The displacement of hundreds of thousands of peoples due to war and political instability weakens cultures and derails lives. Families leave much or all of what they own to survive and, once physically safe from persecution, bombardments, and armed forces, they often face a fight against depression, boredom, and stagnation in over-exerted, unsanitary, under-supplied camps.
These peoples are waiting for food, waiting for supplies, waiting for education; waiting to continue their lives.
Many of these refugees are capable musicians, and with the right tools they can help their communities reflect on their journeys, gather themselves, gather their histories, gather the story of their perseverance, gather the story of their present and forge themselves in the doldrums of their lives. Promoting this process can center the voices of refugee communities and provide an avenue in which to communicate with local peoples. This communication can be the start to meaningful assimilation and a guard against the rising tide of xenophobia that immigrant communities face.
Melodies for Refugees seeks to aid this process by providing an infrastructure in which these musicians, their communities, and communication can be empowered. Starting a music program is a consuming effort that most refugee focused non profits and aid organizations don’t have the resources to undertake. We seek to partner with these organizations to provide them with programs to support the musical traditions and conversations of refugees as a means of reflection, community building, and therapy.
Our aural traditions are essential to understanding our histories, comprehending our present, and carrying the summation of ourselves forward. On a planet where our pasts can be buried by the churning of soil and the globalization of culture, we need more than ever to hold on to the histories we have and carry them forward. We believe everyone deserves this right and we believe music can be that catalyst.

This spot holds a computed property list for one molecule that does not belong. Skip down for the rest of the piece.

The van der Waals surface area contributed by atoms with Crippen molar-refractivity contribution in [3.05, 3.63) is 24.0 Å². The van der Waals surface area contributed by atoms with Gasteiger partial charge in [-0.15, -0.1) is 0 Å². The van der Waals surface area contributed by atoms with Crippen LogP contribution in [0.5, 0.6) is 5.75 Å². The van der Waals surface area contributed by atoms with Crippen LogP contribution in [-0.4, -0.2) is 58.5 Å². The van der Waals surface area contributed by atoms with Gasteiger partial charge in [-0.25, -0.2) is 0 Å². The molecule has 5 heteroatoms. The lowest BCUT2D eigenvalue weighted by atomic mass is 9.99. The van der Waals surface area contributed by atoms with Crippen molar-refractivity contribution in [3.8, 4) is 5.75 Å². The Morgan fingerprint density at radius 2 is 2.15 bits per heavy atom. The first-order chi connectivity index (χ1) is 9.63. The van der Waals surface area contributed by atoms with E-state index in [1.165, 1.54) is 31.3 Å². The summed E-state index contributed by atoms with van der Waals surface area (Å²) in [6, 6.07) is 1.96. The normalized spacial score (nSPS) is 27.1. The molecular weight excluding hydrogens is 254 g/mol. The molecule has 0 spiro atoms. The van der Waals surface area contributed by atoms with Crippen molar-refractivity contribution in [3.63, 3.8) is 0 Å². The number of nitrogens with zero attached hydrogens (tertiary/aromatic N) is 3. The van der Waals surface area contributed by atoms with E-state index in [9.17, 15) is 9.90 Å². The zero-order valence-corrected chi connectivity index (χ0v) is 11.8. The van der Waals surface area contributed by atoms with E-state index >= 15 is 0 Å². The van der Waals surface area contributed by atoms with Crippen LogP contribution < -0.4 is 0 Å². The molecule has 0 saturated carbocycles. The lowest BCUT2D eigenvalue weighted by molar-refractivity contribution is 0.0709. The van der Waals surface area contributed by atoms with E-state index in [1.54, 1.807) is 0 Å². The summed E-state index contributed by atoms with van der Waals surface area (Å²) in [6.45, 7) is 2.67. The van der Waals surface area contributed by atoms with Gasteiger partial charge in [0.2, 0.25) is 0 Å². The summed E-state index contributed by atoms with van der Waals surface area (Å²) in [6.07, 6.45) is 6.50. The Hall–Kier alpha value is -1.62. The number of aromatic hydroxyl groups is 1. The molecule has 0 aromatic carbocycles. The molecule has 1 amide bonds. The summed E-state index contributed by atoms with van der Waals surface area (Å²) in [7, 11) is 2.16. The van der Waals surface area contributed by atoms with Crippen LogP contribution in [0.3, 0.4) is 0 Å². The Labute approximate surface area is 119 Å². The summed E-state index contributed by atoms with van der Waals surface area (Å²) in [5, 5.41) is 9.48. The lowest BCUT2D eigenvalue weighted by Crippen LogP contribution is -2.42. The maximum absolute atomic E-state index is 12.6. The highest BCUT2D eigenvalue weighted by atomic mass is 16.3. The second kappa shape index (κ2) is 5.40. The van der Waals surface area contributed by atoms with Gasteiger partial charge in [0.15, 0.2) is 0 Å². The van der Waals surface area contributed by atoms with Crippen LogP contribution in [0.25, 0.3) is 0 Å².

My intention in working with the refugees is to form musical alliances. Through sharing my own culture and identity, which embodies a history of displacement, I hope they will share theirs in return. I believe this communication, engaging with peoples as a representative of a peoples (not a nation), is vital to how we can grow from this era of change.
This project started out as an idea hatched from a This American Life episode about the mounting refugee crisis in Ελλάδα. I took something simple from the program - they're bored. After escaping the degradation of the Middle East and North Africa by foreign powers that lust after the resources of the land, these people are being denied their inherited and evolving histories through displacement and meager subsistence. My own family traces its roots to victims of the slave trade, a similar time in which civilizations were uprooted, disenfranchised, and truncated at the whims of oppressive forces. Being a couple generations ahead of my ancestors’ initial struggle and seeing the effects of our persistence through the nationalism that is "American”, I see a path for peoples to forge themselves as pillars of the societies they find themselves while holding onto what they can of their cultures. I want to share this history to encourage the continuation of theirs and communing through music is the platform I can set for this alliance. From one displaced people to another, we live on to give hope to others.